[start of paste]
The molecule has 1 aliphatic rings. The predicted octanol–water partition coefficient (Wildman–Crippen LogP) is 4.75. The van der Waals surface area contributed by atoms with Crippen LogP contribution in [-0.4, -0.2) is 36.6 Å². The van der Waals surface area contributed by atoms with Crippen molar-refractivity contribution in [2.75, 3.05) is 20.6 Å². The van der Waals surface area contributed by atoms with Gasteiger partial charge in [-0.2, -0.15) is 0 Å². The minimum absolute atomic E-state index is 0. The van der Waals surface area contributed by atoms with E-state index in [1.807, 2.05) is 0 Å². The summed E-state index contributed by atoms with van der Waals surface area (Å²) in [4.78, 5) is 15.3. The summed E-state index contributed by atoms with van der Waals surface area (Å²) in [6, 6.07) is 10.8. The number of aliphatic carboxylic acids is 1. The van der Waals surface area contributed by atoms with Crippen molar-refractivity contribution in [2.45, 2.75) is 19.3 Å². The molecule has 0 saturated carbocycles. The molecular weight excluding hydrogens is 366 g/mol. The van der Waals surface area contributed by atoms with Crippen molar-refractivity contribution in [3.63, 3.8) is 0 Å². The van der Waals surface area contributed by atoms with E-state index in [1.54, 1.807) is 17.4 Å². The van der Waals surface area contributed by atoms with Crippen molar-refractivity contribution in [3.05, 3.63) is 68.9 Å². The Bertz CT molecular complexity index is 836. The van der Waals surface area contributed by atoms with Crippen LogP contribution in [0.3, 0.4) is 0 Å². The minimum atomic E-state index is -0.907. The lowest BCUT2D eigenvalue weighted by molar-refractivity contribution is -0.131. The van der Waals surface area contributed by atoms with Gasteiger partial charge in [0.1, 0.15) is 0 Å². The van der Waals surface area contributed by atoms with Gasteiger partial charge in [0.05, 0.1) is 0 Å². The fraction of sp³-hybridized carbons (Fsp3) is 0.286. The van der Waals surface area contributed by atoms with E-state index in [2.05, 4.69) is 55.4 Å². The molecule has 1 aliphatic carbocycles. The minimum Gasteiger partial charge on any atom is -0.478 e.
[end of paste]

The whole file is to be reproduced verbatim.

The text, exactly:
The molecule has 1 aliphatic rings. The predicted octanol–water partition coefficient (Wildman–Crippen LogP) is 4.75. The van der Waals surface area contributed by atoms with Crippen LogP contribution in [-0.4, -0.2) is 36.6 Å². The van der Waals surface area contributed by atoms with Crippen molar-refractivity contribution in [2.75, 3.05) is 20.6 Å². The van der Waals surface area contributed by atoms with Gasteiger partial charge in [-0.2, -0.15) is 0 Å². The minimum absolute atomic E-state index is 0. The van der Waals surface area contributed by atoms with E-state index in [1.807, 2.05) is 0 Å². The summed E-state index contributed by atoms with van der Waals surface area (Å²) in [4.78, 5) is 15.3. The summed E-state index contributed by atoms with van der Waals surface area (Å²) in [6, 6.07) is 10.8. The number of aliphatic carboxylic acids is 1. The van der Waals surface area contributed by atoms with Crippen molar-refractivity contribution in [2.45, 2.75) is 19.3 Å². The molecule has 0 saturated carbocycles. The molecular weight excluding hydrogens is 366 g/mol. The van der Waals surface area contributed by atoms with Crippen molar-refractivity contribution in [3.63, 3.8) is 0 Å². The van der Waals surface area contributed by atoms with E-state index in [1.54, 1.807) is 17.4 Å². The van der Waals surface area contributed by atoms with Crippen molar-refractivity contribution in [3.05, 3.63) is 68.9 Å². The Bertz CT molecular complexity index is 836. The van der Waals surface area contributed by atoms with Crippen LogP contribution in [0.3, 0.4) is 0 Å². The minimum atomic E-state index is -0.907. The lowest BCUT2D eigenvalue weighted by molar-refractivity contribution is -0.131. The van der Waals surface area contributed by atoms with Gasteiger partial charge in [0.1, 0.15) is 0 Å². The van der Waals surface area contributed by atoms with Gasteiger partial charge in [0.05, 0.1) is 0 Å². The fraction of sp³-hybridized carbons (Fsp3) is 0.286. The van der Waals surface area contributed by atoms with E-state index in [2.05, 4.69) is 55.4 Å². The molecule has 1 aliphatic carbocycles. The minimum Gasteiger partial charge on any atom is -0.478 e.